Dole Mansion at the Lakeside Legacy Arts Park
Black walnut doors, detailed wood carvings in the Eastlake style, amazing marble fireplaces: there's so much to see on a tour of the historic Dole Mansion and the original Crystal Lake Country Club (now the Creative Arts Center).
World's Largest Catsup Bottle
This 170-foot-tall bottle that resembles a Brook's Catsup Bottle served as a water tower for the catsup manufacturer after being constructed in 1949. A popular roadside attraction, it makes for a great photo op.
Cahokia Mounds State Historic Site
Illinois' only United Nations World Heritage Site. This 2,200-acre site preserves the central section of the largest prehistoric Indian city north of Mexico. An Interpretive Center presents a coherent account of this sophisticated prehistoric culture. Climb Monk's Mound, see the film and life-size village. Don't miss annual events that focus on Native American culture.
A.L. Van Den Bergen Statue " Abraham Lincoln"
This bronze statue was originally dedicated in 1931 to commemorate Lincoln's "Fool the People" speech.
C.H. Moore Homestead
Listed on the National Register of Historic Places, this restored mansion and grounds whisk visitors back to the Victorian era. Once home to Clinton attorney Clifton H. Moore, visitors will enjoy tours and stories of the friend and law partner of Abraham Lincoln who one resided there. Home of the DeWitt County Museum.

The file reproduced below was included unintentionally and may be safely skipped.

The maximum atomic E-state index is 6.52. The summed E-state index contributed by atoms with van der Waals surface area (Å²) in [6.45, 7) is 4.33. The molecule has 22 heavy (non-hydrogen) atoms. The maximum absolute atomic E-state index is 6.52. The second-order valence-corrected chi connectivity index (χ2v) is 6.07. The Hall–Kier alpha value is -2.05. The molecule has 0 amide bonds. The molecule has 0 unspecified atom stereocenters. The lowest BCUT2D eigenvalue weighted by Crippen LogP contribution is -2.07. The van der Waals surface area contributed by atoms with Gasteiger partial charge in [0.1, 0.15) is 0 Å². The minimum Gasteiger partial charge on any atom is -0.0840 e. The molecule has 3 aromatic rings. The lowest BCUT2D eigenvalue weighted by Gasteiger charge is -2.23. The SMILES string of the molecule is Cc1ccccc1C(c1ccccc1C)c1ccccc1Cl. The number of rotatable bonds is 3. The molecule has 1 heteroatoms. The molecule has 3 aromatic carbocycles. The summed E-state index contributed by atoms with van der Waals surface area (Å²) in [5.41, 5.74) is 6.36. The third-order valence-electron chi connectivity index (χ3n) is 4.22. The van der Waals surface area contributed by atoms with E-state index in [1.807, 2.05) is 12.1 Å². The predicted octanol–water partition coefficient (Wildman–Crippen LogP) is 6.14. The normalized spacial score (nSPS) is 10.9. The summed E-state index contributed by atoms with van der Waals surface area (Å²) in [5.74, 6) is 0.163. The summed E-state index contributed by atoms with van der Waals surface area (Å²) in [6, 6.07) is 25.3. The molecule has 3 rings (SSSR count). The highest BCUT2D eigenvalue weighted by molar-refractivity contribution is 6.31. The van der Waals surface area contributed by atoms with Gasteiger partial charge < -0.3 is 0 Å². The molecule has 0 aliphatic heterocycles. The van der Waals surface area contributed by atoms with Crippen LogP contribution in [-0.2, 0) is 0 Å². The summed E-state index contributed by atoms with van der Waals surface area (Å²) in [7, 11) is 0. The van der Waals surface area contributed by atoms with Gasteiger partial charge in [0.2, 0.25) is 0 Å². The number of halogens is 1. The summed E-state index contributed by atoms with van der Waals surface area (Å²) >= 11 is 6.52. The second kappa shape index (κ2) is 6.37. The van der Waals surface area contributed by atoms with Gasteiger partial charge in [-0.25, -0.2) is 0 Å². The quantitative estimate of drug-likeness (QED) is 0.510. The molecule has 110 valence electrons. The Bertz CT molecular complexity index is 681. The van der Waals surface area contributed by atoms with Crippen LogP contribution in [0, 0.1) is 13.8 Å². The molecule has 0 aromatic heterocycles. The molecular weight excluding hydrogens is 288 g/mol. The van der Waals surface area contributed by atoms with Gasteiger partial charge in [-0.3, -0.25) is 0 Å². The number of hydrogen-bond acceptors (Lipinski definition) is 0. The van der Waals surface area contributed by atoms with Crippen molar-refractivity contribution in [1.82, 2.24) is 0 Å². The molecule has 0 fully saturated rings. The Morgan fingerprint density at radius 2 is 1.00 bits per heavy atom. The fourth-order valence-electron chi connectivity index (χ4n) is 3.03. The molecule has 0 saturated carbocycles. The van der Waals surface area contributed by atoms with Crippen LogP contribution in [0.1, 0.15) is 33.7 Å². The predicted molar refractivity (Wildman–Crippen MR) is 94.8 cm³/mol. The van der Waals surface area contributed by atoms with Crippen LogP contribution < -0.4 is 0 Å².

Douglas Tomb State Historic Site
View the final resting place of U.S. Senator Stephen A. Douglas, who gained fame arguing Abraham Lincoln in the 1858 Lincoln-Douglas Debates. The 96-foot granite and marble structure was built following Douglas' death in 1861.
Chicago Mercantile Exchange
This international marketplace enables institutions and businesses to manage their financial risk and allocate their assets. Futures and options contracts are traded on the Mercantile's two state-of-the-art trading floors.
Chicago Stock Exchange
Founded in 1882, the Chicago Stock Exchange boasts more than 3,000 stocks traded, with an average trading volume of 13 million daily. View the second-largest stock exchange in the country from the fifth-floor Visitors Gallery.
Federal Reserve Bank of Chicago
The Federal Reserve Bank Visitors Center features interactive displays that explain the Federal Reserve's functions, the U.S. economy, banking history, money and consumer interests.
The site preserves surviving portions of the industrial complex developed in the early 1880s by George M. Pullman to build luxury railroad passenger cars. The plant was the centerpiece of a company-owned town planned under Pullman's direction.
Auditorium Theatre of Roosevelt University
The historic landmark Auditorium Theatre, an architectural masterpiece designed by Dankmar Adler and Louis Sullivan, opened in 1889. The Auditorium, which regularly hosts live performances, is renowned for its amazing acoustics.
Chicago Water Works Visitor Information Center
Plan to visit this information center in the Historic Water Tower building and receive brochures featuring attractions and special events. Friendly information representatives will answer your questions and assist in planning an itinerary.
O'Leary's Chicago Fire Truck Tours
Board a genuine open-air antique fire truck and take a tour that focuses on the Chicago FIre, and stops at two Chicago fire stations. Reservations required.